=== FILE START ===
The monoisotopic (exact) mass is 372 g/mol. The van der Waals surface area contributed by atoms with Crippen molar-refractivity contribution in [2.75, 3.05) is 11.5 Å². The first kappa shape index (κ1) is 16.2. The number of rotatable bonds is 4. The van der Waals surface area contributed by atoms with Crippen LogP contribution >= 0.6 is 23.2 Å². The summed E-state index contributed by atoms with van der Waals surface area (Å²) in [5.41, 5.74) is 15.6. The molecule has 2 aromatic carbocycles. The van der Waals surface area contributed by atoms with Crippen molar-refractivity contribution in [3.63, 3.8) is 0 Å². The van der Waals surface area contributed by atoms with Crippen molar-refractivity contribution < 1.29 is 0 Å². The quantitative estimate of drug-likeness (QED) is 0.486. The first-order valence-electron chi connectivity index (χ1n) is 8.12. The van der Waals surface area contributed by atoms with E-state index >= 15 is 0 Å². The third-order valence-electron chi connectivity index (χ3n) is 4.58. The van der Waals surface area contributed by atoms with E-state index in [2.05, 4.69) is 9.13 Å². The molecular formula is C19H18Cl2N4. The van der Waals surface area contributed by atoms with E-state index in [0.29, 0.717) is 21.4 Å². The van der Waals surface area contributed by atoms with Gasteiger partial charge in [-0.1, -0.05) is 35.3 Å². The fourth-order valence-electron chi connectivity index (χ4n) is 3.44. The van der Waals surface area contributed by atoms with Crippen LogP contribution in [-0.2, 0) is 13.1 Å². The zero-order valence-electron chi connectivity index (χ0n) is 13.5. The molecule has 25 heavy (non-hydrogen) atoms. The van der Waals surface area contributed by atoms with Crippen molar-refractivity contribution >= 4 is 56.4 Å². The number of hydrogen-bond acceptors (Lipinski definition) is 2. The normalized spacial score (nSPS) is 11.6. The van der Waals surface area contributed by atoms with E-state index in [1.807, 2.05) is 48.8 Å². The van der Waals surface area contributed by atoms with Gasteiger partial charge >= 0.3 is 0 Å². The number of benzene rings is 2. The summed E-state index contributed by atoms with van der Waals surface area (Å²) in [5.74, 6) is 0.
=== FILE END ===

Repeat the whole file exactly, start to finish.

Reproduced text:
The monoisotopic (exact) mass is 372 g/mol. The van der Waals surface area contributed by atoms with Crippen molar-refractivity contribution in [2.75, 3.05) is 11.5 Å². The first kappa shape index (κ1) is 16.2. The number of rotatable bonds is 4. The van der Waals surface area contributed by atoms with Crippen LogP contribution >= 0.6 is 23.2 Å². The summed E-state index contributed by atoms with van der Waals surface area (Å²) in [5.41, 5.74) is 15.6. The molecule has 2 aromatic carbocycles. The van der Waals surface area contributed by atoms with Crippen molar-refractivity contribution in [3.63, 3.8) is 0 Å². The van der Waals surface area contributed by atoms with Crippen molar-refractivity contribution < 1.29 is 0 Å². The quantitative estimate of drug-likeness (QED) is 0.486. The first-order valence-electron chi connectivity index (χ1n) is 8.12. The van der Waals surface area contributed by atoms with E-state index >= 15 is 0 Å². The third-order valence-electron chi connectivity index (χ3n) is 4.58. The van der Waals surface area contributed by atoms with E-state index in [2.05, 4.69) is 9.13 Å². The molecular formula is C19H18Cl2N4. The van der Waals surface area contributed by atoms with E-state index in [0.29, 0.717) is 21.4 Å². The van der Waals surface area contributed by atoms with Gasteiger partial charge in [-0.1, -0.05) is 35.3 Å². The fourth-order valence-electron chi connectivity index (χ4n) is 3.44. The van der Waals surface area contributed by atoms with Crippen LogP contribution in [-0.2, 0) is 13.1 Å². The zero-order valence-electron chi connectivity index (χ0n) is 13.5. The molecule has 25 heavy (non-hydrogen) atoms. The van der Waals surface area contributed by atoms with Crippen molar-refractivity contribution >= 4 is 56.4 Å². The number of hydrogen-bond acceptors (Lipinski definition) is 2. The normalized spacial score (nSPS) is 11.6. The van der Waals surface area contributed by atoms with E-state index in [1.807, 2.05) is 48.8 Å². The van der Waals surface area contributed by atoms with Gasteiger partial charge >= 0.3 is 0 Å². The number of benzene rings is 2. The summed E-state index contributed by atoms with van der Waals surface area (Å²) in [5.74, 6) is 0.